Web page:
Africa Media Review for April 17, 2020

Africa CDC Steps Up Coronavirus Response by Rolling Out 1m Tests
The Africa Centres for Disease Control and Prevention (Africa CDC) plans to distribute one million COVID-19 test kits from next week to help countries across the continent address a testing shortfall, according to the director of the African Union body. “There is a big gap on the continent on testing,” John Nkengasong said at a weekly press conference on Thursday at the African Union headquarters in Addis Ababa. “Something has to be done.” Official figures show that Africa has so far been hit less hard than other continents by COVID-19, the disease caused by the new coronavirus, with 911 known deaths and 3,546 registered recoveries among 17,247 confirmed cases. But limited testing in many countries has deprived African officials of a full picture of the disease’s spread. Nkengasong noted that the problem was especially apparent in the continent’s two most populous countries. Nigeria, with nearly 200 million people, has conducted about 6,000 tests, while Ethiopia, with more than 100 million people, has conducted about 5,000, he said. Al Jazeera

Virus Seen Killing 300,000 in Africa, Even with Interventions
The coronavirus pandemic could kill 300,000 people in Africa this year, even with assertive government measures to limit social interactions, according to the United Nations Economic Commission for Africa. Overcrowded slums with no access to water coupled with fragile health-care systems make the continent especially vulnerable to the disease, the Addis Ababa-based body said in a report on Friday. Countries across the continent have implemented measures from nationwide lockdowns, in which people are only allowed to leave their homes to buy food and medicine, to suspending schools, prohibiting public gatherings and halting all travel. The report presents four scenarios and shows that zero interventions — a worst-case scenario — would lead to the death of as many as 3.3 million people in a continent with a population of 1.3 billion. “How African countries respond to the Covid-19 crisis in the coming weeks will affect the trajectory of national epidemics across the continent,” it said. … Africa needs an initial $100 billion to beef up its health-care system and social-safety net and another $100 billion in emergency economic stimulus, Uneca said. Bloomberg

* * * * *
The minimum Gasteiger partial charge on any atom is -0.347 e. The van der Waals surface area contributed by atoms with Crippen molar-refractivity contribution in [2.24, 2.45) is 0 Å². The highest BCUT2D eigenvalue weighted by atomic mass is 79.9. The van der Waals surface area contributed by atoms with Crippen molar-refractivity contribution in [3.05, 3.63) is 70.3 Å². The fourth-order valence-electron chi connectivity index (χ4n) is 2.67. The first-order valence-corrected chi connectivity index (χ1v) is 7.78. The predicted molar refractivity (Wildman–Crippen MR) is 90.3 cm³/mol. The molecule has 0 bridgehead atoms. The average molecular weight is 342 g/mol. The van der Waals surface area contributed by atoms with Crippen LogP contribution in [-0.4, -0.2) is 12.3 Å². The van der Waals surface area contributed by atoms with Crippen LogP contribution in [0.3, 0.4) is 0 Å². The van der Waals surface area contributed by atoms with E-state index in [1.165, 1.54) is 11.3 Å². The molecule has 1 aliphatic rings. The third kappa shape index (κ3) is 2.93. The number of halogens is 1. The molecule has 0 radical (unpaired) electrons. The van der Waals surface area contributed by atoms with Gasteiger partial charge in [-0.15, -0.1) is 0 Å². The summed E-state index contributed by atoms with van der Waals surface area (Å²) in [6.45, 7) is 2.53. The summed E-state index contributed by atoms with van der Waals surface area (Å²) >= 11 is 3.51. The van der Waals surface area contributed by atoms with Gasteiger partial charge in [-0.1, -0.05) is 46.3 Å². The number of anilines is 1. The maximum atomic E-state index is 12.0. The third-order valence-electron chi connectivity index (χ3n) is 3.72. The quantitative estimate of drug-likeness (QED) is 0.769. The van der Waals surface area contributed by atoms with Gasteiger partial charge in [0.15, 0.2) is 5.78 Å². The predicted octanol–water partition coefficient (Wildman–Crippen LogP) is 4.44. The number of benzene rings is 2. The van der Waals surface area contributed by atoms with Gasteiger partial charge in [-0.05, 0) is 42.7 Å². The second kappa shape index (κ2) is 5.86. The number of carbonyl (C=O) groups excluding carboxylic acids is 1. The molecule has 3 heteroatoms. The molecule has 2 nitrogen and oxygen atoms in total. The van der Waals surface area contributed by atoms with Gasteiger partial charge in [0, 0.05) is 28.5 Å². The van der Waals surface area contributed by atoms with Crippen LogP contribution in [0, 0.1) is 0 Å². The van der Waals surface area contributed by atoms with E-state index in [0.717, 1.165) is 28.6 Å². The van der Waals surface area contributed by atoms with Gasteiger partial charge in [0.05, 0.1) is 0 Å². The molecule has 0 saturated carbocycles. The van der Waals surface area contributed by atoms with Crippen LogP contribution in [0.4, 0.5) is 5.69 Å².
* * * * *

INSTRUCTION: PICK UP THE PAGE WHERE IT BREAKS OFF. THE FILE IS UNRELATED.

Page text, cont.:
Nigerian Security Forces Killed 18 People during Lockdowns -Rights Panel
Nigerian security forces killed 18 people in two weeks while enforcing lockdowns imposed to halt the spread of the new coronavirus, the National Human Rights Commission (NHRC) said. Nigeria, sub-Saharan Africa’s most populous country and biggest energy producer, has recorded 407 confirmed cases of COVID-19 and 12 deaths from the highly contagious lung disease. Lockdowns initially slated to last 14 days were put in place on March 30 in the southern commercial hub Lagos, neighbouring Ogun state and the capital Abuja. They were extended on Sunday by two weeks and other states, such as the northern economic hub Kano, have also imposed restrictions. The NHRC, an independent body, said in a statement dated April 15 that there had been “eight documented incidents of extrajudicial killings leading to 18 deaths” between March 30 and April 13. It said the killings were carried out by the Nigerian Correctional Service, the police force and army. Reuters

Libya Announces 10-Day COVID-19 Lockdown, France Pushes for Ceasefire Talks
Libya’s UN-backed government based in the capital, Tripoli, has announced a lockdown that will last 10 days starting on Friday to slow the spread of Covid-19 in the war-torn country. Meanwhile, France is pushing for the UN Security Council to discuss the implementation of ceasefires in the world’s worst conflict zones to curb the deadly virus from taking further hold. The besieged Tripoli administration ordered the shutdown of all large markets and non-essential shops in its territory, and banned cars from the roads. Citizens wearing masks may venture out by foot from 8am to 2pm, the statement said. Banks, a main source of crowding in recent weeks, would also close. The government, which rules a shrinking corner of the country’s west, had initially left it to local officials to impose most of the restrictive orders. But as confirmed infections rose to 35, including one death, it accepted a proposal from the National Center for Disease Control to take harsher steps. France24 with AFP

‘Race against Time’ to Prevent Famines during Coronavirus Crisis